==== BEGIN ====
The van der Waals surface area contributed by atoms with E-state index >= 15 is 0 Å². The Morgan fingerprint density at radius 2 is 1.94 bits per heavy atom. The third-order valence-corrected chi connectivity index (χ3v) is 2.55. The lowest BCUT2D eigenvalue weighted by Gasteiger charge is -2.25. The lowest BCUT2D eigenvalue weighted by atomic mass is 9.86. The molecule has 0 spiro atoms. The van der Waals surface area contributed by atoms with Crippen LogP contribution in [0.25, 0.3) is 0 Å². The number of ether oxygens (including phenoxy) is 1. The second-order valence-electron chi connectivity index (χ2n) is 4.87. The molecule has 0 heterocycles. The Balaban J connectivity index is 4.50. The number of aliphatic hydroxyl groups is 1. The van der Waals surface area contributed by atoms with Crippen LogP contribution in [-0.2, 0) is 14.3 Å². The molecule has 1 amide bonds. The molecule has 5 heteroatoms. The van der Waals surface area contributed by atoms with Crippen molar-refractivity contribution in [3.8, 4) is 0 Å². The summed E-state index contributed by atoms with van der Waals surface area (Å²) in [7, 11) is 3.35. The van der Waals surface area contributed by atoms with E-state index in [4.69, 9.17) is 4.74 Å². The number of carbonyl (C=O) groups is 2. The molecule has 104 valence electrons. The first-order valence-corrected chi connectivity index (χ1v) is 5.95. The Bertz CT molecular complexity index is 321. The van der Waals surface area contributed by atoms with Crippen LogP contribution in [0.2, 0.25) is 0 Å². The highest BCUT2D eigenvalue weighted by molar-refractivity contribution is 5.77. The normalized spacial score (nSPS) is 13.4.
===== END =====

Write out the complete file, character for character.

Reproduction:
The van der Waals surface area contributed by atoms with E-state index >= 15 is 0 Å². The Morgan fingerprint density at radius 2 is 1.94 bits per heavy atom. The third-order valence-corrected chi connectivity index (χ3v) is 2.55. The lowest BCUT2D eigenvalue weighted by Gasteiger charge is -2.25. The lowest BCUT2D eigenvalue weighted by atomic mass is 9.86. The molecule has 0 spiro atoms. The van der Waals surface area contributed by atoms with Crippen LogP contribution in [0.25, 0.3) is 0 Å². The number of ether oxygens (including phenoxy) is 1. The second-order valence-electron chi connectivity index (χ2n) is 4.87. The molecule has 0 heterocycles. The Balaban J connectivity index is 4.50. The number of aliphatic hydroxyl groups is 1. The van der Waals surface area contributed by atoms with Crippen LogP contribution in [-0.2, 0) is 14.3 Å². The molecule has 1 amide bonds. The molecule has 5 heteroatoms. The van der Waals surface area contributed by atoms with Crippen molar-refractivity contribution in [3.8, 4) is 0 Å². The summed E-state index contributed by atoms with van der Waals surface area (Å²) in [7, 11) is 3.35. The van der Waals surface area contributed by atoms with E-state index in [4.69, 9.17) is 4.74 Å². The number of carbonyl (C=O) groups is 2. The molecule has 104 valence electrons. The first-order valence-corrected chi connectivity index (χ1v) is 5.95. The Bertz CT molecular complexity index is 321. The van der Waals surface area contributed by atoms with Crippen LogP contribution in [0.2, 0.25) is 0 Å². The highest BCUT2D eigenvalue weighted by molar-refractivity contribution is 5.77. The normalized spacial score (nSPS) is 13.4.